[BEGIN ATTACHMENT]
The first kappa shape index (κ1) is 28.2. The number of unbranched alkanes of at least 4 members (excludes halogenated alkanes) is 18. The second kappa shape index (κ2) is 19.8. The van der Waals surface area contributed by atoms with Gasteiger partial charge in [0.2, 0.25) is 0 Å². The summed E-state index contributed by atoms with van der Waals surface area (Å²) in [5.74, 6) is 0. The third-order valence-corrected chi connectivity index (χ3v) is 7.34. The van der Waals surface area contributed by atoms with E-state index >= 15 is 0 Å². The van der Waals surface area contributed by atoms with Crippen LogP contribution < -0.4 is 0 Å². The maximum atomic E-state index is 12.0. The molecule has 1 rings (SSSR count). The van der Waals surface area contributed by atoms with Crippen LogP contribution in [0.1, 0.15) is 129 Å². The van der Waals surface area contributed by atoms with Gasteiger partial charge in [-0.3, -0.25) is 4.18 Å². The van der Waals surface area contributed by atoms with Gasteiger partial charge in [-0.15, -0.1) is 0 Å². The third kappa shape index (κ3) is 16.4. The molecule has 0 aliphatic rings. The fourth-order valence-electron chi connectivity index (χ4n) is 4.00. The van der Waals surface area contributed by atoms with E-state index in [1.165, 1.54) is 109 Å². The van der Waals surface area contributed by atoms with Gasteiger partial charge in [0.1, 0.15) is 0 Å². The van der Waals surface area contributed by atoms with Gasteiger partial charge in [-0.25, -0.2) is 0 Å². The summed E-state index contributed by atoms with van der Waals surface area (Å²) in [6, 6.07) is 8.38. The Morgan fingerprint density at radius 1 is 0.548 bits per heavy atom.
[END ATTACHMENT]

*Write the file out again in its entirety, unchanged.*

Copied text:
The first kappa shape index (κ1) is 28.2. The number of unbranched alkanes of at least 4 members (excludes halogenated alkanes) is 18. The second kappa shape index (κ2) is 19.8. The van der Waals surface area contributed by atoms with Gasteiger partial charge in [0.2, 0.25) is 0 Å². The summed E-state index contributed by atoms with van der Waals surface area (Å²) in [5.74, 6) is 0. The third-order valence-corrected chi connectivity index (χ3v) is 7.34. The van der Waals surface area contributed by atoms with E-state index >= 15 is 0 Å². The van der Waals surface area contributed by atoms with Crippen LogP contribution < -0.4 is 0 Å². The maximum atomic E-state index is 12.0. The molecule has 1 rings (SSSR count). The van der Waals surface area contributed by atoms with Crippen LogP contribution in [0.1, 0.15) is 129 Å². The van der Waals surface area contributed by atoms with Gasteiger partial charge in [-0.3, -0.25) is 4.18 Å². The van der Waals surface area contributed by atoms with Gasteiger partial charge in [-0.15, -0.1) is 0 Å². The third kappa shape index (κ3) is 16.4. The molecule has 0 aliphatic rings. The fourth-order valence-electron chi connectivity index (χ4n) is 4.00. The van der Waals surface area contributed by atoms with E-state index in [1.165, 1.54) is 109 Å². The van der Waals surface area contributed by atoms with Gasteiger partial charge in [0.1, 0.15) is 0 Å². The van der Waals surface area contributed by atoms with Gasteiger partial charge in [-0.25, -0.2) is 0 Å². The summed E-state index contributed by atoms with van der Waals surface area (Å²) in [6, 6.07) is 8.38. The Morgan fingerprint density at radius 1 is 0.548 bits per heavy atom.